How To Repot Indoor House Plants

If you've ever had house plants, you know how annoying it can be when they get pot-bound. You try to move them into a new pot, but they just sit there with roots sticking out. Or maybe they just don't look good in your new space and need repotting. Either way, repotting is one of the most important things you can do for your plants! But before we get into the details (and more tips), let's talk about how to clean up after yourself so that this process goes smoothly:

Cleaning up the pot

To clean up the pot, remove the old soil and dead roots. Then rinse it thoroughly with water until no more dirt comes out of your plant's roots.



Next, dry it for several hours on a towel or paper towel before returning any excess moisture to the roots and top of your potting soil mixture using a spray bottle filled with distilled water (not tap).

Water and nutrients

You may have heard that houseplants need to be watered every day and that they’re not the same as outdoor plants. But this is simply not the case! Houseplants are just like any other living thing: they need water, too.



Here are some guidelines on how much water your houseplants should get:

  • 1 inch of water per week (1/4 inch per day) if you live in a warm climate, or
  • 2 inches of water per week (1/2 inch per day) if you live in an arid region like Arizona or Nevada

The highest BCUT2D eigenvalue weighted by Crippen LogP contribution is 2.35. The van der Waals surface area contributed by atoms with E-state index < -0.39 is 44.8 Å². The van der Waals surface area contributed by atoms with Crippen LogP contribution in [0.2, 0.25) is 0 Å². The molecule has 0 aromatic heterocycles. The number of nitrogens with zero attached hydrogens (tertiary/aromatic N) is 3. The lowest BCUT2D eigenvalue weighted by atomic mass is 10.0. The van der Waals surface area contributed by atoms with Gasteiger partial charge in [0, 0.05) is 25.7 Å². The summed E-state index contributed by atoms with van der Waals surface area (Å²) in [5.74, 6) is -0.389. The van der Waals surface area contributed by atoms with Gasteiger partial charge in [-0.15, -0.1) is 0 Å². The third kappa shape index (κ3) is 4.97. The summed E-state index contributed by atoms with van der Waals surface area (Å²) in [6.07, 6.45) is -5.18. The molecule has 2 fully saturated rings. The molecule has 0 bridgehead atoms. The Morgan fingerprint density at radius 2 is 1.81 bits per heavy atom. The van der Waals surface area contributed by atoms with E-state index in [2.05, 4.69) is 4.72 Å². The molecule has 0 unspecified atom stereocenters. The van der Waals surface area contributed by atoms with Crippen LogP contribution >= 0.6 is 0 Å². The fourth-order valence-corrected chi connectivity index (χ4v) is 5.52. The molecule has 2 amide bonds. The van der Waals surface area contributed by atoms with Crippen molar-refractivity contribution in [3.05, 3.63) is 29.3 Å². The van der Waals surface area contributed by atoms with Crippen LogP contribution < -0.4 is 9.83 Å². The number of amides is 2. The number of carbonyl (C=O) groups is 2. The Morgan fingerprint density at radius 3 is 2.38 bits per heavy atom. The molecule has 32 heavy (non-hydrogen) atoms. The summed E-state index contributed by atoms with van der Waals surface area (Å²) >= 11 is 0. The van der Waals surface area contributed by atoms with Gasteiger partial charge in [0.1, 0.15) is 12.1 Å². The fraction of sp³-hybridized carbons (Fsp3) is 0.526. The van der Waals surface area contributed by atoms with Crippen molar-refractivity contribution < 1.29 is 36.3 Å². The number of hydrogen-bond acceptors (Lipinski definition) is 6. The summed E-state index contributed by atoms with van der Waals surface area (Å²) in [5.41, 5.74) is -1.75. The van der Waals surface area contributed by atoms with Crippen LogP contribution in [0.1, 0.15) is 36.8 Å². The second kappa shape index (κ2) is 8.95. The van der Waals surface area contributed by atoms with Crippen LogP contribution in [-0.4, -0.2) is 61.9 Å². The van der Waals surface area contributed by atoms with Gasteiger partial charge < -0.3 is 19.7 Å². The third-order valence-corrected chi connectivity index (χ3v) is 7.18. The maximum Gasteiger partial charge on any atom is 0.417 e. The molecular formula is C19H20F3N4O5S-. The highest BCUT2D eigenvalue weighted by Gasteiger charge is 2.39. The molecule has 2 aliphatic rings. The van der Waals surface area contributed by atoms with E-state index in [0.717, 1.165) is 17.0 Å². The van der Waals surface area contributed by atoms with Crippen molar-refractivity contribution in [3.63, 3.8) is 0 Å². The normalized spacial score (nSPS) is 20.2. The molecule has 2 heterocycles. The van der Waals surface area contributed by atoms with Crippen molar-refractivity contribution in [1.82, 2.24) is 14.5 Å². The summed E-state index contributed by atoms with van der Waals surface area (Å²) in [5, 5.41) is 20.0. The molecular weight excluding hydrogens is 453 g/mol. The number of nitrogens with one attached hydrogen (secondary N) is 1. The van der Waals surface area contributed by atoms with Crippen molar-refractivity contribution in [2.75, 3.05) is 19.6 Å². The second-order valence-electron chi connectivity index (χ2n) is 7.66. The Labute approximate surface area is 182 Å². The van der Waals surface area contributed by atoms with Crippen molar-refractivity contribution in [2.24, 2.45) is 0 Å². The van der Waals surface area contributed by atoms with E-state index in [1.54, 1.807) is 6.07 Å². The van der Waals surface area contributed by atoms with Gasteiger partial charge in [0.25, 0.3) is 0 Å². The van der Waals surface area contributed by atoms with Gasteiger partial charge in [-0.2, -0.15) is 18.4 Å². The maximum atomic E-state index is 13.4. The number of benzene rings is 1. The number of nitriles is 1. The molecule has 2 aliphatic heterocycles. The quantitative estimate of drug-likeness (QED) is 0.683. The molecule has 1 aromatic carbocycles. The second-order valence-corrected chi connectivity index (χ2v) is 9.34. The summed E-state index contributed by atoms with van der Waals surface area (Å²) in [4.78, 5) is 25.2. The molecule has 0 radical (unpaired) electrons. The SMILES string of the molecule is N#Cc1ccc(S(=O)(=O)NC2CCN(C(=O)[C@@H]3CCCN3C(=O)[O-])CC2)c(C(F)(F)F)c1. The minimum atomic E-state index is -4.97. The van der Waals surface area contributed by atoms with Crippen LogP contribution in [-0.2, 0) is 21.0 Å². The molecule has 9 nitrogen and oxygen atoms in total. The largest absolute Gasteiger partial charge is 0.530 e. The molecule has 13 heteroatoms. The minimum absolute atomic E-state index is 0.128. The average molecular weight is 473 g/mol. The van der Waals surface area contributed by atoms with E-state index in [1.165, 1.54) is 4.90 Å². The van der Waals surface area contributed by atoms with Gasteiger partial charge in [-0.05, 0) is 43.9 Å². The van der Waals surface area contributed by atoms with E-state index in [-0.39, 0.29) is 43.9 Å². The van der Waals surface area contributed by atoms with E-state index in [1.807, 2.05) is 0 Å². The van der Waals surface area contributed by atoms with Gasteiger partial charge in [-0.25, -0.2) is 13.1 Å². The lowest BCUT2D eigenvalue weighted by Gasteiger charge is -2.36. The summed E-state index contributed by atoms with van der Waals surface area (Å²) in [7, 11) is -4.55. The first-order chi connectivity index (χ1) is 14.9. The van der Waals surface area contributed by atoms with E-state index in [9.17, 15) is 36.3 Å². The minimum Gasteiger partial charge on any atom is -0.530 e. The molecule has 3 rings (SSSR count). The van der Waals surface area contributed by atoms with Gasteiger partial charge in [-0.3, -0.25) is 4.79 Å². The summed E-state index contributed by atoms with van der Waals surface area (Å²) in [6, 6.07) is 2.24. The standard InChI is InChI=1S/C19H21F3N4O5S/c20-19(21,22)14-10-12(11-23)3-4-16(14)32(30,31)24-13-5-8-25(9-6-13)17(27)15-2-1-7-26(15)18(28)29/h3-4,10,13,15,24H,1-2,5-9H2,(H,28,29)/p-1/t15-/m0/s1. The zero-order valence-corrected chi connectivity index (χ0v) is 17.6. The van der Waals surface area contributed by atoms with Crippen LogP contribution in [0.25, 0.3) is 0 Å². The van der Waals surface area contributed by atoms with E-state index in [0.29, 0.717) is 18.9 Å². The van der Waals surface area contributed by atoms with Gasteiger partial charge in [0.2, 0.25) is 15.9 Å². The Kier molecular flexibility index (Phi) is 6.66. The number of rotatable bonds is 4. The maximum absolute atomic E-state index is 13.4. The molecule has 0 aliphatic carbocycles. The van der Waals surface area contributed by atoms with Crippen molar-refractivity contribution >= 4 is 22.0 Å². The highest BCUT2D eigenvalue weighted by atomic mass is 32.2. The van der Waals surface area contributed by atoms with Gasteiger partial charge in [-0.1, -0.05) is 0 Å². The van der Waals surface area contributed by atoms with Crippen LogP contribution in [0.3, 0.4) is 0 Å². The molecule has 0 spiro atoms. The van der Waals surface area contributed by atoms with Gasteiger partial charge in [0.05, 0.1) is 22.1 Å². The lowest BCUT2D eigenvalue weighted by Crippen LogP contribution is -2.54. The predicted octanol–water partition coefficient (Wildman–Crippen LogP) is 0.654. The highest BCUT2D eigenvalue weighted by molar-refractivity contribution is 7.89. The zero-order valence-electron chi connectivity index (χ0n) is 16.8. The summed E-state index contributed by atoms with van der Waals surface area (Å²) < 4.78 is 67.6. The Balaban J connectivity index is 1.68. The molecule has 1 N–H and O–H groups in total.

Repotting into new containers

If you're repotting your houseplants into new containers, here are some things to keep in mind:



  • Use a potting mix that drains well. A good potting mix will drain well and allow excess water to evaporate without letting rot occur.
  • Don't use pots that are too large or small for the plant; they might not hold enough soil for the plant's roots and could cause it to die due to lack of nutrients. For example, if you're repotting an African violet into a terracotta pot (which is much smaller than what it was originally), make sure you don't overfill with soil or leave any gaps between each leaf so that no air can get through and dry out your precious little flower!

House plants can be kept alive in small spaces.

Houseplants can be kept alive in small spaces. In fact, they're one of the best ways to clean the air and make your home feel more welcoming. They're also easy to care for, so long as you have a place for them and plenty of light to keep them happy.

If you've got an apartment or house where space is at a premium (or if you just want to avoid buying new plants), consider repotting your indoor houseplants instead of moving them into bigger pots or boxes.

House plants are great for adding color, fragrance and atmosphere to any room. But if you've got a large collection of houseplants and want them all to live longer, it can be tricky--especially if they're in small pots. Luckily, there are ways to keep your plants happy and healthy while still allowing them the space they need to grow.

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